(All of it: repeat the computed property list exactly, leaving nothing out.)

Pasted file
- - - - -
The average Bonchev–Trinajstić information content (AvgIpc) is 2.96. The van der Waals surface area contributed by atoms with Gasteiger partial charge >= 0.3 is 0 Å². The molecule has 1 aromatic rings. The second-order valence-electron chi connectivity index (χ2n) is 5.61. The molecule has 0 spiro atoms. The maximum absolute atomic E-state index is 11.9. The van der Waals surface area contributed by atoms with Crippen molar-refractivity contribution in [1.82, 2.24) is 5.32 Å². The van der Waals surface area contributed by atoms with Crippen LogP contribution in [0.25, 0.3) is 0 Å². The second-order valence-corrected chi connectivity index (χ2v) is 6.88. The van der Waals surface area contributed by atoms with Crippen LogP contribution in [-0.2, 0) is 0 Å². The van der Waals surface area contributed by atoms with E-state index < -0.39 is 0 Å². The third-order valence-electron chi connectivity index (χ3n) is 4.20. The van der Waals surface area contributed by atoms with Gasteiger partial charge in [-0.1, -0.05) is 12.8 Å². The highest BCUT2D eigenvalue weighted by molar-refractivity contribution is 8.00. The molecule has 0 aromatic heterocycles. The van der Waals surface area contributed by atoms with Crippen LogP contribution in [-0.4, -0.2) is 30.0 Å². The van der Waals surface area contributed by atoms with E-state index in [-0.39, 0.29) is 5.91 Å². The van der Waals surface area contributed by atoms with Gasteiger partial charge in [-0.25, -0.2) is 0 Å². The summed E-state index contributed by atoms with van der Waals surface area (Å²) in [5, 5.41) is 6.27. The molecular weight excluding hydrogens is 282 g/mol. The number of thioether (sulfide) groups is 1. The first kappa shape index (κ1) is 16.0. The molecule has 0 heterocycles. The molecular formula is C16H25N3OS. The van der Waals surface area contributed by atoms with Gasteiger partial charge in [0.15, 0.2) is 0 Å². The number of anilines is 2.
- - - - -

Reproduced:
The average Bonchev–Trinajstić information content (AvgIpc) is 2.96. The van der Waals surface area contributed by atoms with Gasteiger partial charge >= 0.3 is 0 Å². The molecule has 1 aromatic rings. The second-order valence-electron chi connectivity index (χ2n) is 5.61. The molecule has 0 spiro atoms. The maximum absolute atomic E-state index is 11.9. The van der Waals surface area contributed by atoms with Crippen molar-refractivity contribution in [1.82, 2.24) is 5.32 Å². The van der Waals surface area contributed by atoms with Crippen LogP contribution in [0.25, 0.3) is 0 Å². The second-order valence-corrected chi connectivity index (χ2v) is 6.88. The van der Waals surface area contributed by atoms with Crippen LogP contribution in [-0.2, 0) is 0 Å². The van der Waals surface area contributed by atoms with E-state index < -0.39 is 0 Å². The third-order valence-electron chi connectivity index (χ3n) is 4.20. The van der Waals surface area contributed by atoms with Gasteiger partial charge in [-0.1, -0.05) is 12.8 Å². The highest BCUT2D eigenvalue weighted by molar-refractivity contribution is 8.00. The molecule has 0 aromatic heterocycles. The van der Waals surface area contributed by atoms with Crippen LogP contribution in [-0.4, -0.2) is 30.0 Å². The van der Waals surface area contributed by atoms with E-state index in [-0.39, 0.29) is 5.91 Å². The van der Waals surface area contributed by atoms with Gasteiger partial charge in [-0.25, -0.2) is 0 Å². The summed E-state index contributed by atoms with van der Waals surface area (Å²) in [5, 5.41) is 6.27. The molecular weight excluding hydrogens is 282 g/mol. The number of thioether (sulfide) groups is 1. The first kappa shape index (κ1) is 16.0. The molecule has 0 heterocycles. The molecular formula is C16H25N3OS. The van der Waals surface area contributed by atoms with Gasteiger partial charge in [0.15, 0.2) is 0 Å². The number of anilines is 2.